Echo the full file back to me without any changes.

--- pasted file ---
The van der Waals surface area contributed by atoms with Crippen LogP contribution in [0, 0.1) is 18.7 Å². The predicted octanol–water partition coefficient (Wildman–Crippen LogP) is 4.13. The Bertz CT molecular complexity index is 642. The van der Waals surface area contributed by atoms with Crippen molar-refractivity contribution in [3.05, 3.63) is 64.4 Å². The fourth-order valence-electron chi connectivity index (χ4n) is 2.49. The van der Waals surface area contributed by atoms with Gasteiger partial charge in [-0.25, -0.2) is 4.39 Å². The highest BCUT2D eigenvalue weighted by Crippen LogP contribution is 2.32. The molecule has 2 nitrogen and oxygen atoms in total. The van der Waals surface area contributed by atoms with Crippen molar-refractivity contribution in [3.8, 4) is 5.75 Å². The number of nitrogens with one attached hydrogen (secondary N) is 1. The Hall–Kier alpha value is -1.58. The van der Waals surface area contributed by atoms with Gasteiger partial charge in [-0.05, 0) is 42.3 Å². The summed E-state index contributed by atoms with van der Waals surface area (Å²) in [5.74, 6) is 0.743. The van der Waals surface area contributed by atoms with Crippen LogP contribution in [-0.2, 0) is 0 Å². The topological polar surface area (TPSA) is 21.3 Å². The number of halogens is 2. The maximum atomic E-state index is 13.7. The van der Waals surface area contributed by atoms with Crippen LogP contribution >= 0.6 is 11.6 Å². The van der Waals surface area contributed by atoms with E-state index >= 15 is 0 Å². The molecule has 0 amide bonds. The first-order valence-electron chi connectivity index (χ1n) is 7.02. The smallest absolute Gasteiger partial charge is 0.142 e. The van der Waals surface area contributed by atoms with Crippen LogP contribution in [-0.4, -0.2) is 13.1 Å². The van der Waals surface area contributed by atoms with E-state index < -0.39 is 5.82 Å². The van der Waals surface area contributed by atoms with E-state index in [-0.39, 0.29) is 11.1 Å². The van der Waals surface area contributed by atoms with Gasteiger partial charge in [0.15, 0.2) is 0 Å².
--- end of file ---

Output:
The van der Waals surface area contributed by atoms with Crippen LogP contribution in [0, 0.1) is 18.7 Å². The predicted octanol–water partition coefficient (Wildman–Crippen LogP) is 4.13. The Bertz CT molecular complexity index is 642. The van der Waals surface area contributed by atoms with Crippen molar-refractivity contribution in [3.05, 3.63) is 64.4 Å². The fourth-order valence-electron chi connectivity index (χ4n) is 2.49. The van der Waals surface area contributed by atoms with Gasteiger partial charge in [-0.25, -0.2) is 4.39 Å². The highest BCUT2D eigenvalue weighted by Crippen LogP contribution is 2.32. The molecule has 2 nitrogen and oxygen atoms in total. The van der Waals surface area contributed by atoms with Crippen molar-refractivity contribution in [3.8, 4) is 5.75 Å². The number of nitrogens with one attached hydrogen (secondary N) is 1. The Hall–Kier alpha value is -1.58. The van der Waals surface area contributed by atoms with Gasteiger partial charge in [-0.05, 0) is 42.3 Å². The summed E-state index contributed by atoms with van der Waals surface area (Å²) in [5.74, 6) is 0.743. The van der Waals surface area contributed by atoms with Crippen LogP contribution in [-0.2, 0) is 0 Å². The topological polar surface area (TPSA) is 21.3 Å². The number of halogens is 2. The maximum atomic E-state index is 13.7. The van der Waals surface area contributed by atoms with Crippen LogP contribution >= 0.6 is 11.6 Å². The van der Waals surface area contributed by atoms with E-state index >= 15 is 0 Å². The molecule has 0 amide bonds. The first-order valence-electron chi connectivity index (χ1n) is 7.02. The smallest absolute Gasteiger partial charge is 0.142 e. The van der Waals surface area contributed by atoms with Crippen LogP contribution in [-0.4, -0.2) is 13.1 Å². The van der Waals surface area contributed by atoms with E-state index < -0.39 is 5.82 Å². The van der Waals surface area contributed by atoms with E-state index in [-0.39, 0.29) is 11.1 Å². The van der Waals surface area contributed by atoms with Gasteiger partial charge in [0.15, 0.2) is 0 Å².